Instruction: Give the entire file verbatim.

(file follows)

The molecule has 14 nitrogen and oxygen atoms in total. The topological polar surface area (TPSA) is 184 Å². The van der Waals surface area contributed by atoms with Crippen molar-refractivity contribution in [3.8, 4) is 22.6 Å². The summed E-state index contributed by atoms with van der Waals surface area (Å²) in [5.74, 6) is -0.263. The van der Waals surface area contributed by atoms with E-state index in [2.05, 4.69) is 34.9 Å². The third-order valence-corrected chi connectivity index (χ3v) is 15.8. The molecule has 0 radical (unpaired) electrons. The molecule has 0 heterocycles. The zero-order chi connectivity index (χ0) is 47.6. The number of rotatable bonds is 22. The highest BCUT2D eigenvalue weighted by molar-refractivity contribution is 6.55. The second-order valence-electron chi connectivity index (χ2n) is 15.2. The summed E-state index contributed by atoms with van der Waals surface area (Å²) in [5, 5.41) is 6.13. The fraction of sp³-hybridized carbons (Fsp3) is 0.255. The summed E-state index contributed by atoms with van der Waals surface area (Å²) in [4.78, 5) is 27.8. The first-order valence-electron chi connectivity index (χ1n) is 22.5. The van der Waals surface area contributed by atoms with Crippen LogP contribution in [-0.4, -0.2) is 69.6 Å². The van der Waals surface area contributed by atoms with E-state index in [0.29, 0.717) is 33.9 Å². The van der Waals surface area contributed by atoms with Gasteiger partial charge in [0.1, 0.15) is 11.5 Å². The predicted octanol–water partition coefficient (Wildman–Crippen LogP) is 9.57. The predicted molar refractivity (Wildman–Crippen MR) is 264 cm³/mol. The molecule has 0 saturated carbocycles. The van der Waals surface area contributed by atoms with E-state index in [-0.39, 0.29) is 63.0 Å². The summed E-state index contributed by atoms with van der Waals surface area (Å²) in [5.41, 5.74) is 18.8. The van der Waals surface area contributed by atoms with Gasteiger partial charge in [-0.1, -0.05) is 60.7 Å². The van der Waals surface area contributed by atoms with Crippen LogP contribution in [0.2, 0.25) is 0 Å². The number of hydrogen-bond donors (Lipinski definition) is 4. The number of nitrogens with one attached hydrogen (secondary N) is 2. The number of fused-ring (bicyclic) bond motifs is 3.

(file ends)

The molecule has 14 nitrogen and oxygen atoms in total. The topological polar surface area (TPSA) is 184 Å². The van der Waals surface area contributed by atoms with Crippen molar-refractivity contribution in [3.8, 4) is 22.6 Å². The summed E-state index contributed by atoms with van der Waals surface area (Å²) in [5.74, 6) is -0.263. The van der Waals surface area contributed by atoms with E-state index in [2.05, 4.69) is 34.9 Å². The third-order valence-corrected chi connectivity index (χ3v) is 15.8. The molecule has 0 radical (unpaired) electrons. The molecule has 0 heterocycles. The zero-order chi connectivity index (χ0) is 47.6. The number of rotatable bonds is 22. The highest BCUT2D eigenvalue weighted by molar-refractivity contribution is 6.55. The second-order valence-electron chi connectivity index (χ2n) is 15.2. The summed E-state index contributed by atoms with van der Waals surface area (Å²) in [5, 5.41) is 6.13. The fraction of sp³-hybridized carbons (Fsp3) is 0.255. The summed E-state index contributed by atoms with van der Waals surface area (Å²) in [4.78, 5) is 27.8. The first-order valence-electron chi connectivity index (χ1n) is 22.5. The van der Waals surface area contributed by atoms with Crippen LogP contribution in [-0.4, -0.2) is 69.6 Å². The van der Waals surface area contributed by atoms with E-state index in [0.29, 0.717) is 33.9 Å². The van der Waals surface area contributed by atoms with Gasteiger partial charge in [0.1, 0.15) is 11.5 Å². The predicted octanol–water partition coefficient (Wildman–Crippen LogP) is 9.57. The predicted molar refractivity (Wildman–Crippen MR) is 264 cm³/mol. The molecule has 0 saturated carbocycles. The van der Waals surface area contributed by atoms with E-state index in [-0.39, 0.29) is 63.0 Å². The summed E-state index contributed by atoms with van der Waals surface area (Å²) in [5.41, 5.74) is 18.8. The van der Waals surface area contributed by atoms with Gasteiger partial charge in [-0.1, -0.05) is 60.7 Å². The van der Waals surface area contributed by atoms with Crippen LogP contribution in [0.2, 0.25) is 0 Å². The number of hydrogen-bond donors (Lipinski definition) is 4. The number of nitrogens with one attached hydrogen (secondary N) is 2. The number of fused-ring (bicyclic) bond motifs is 3.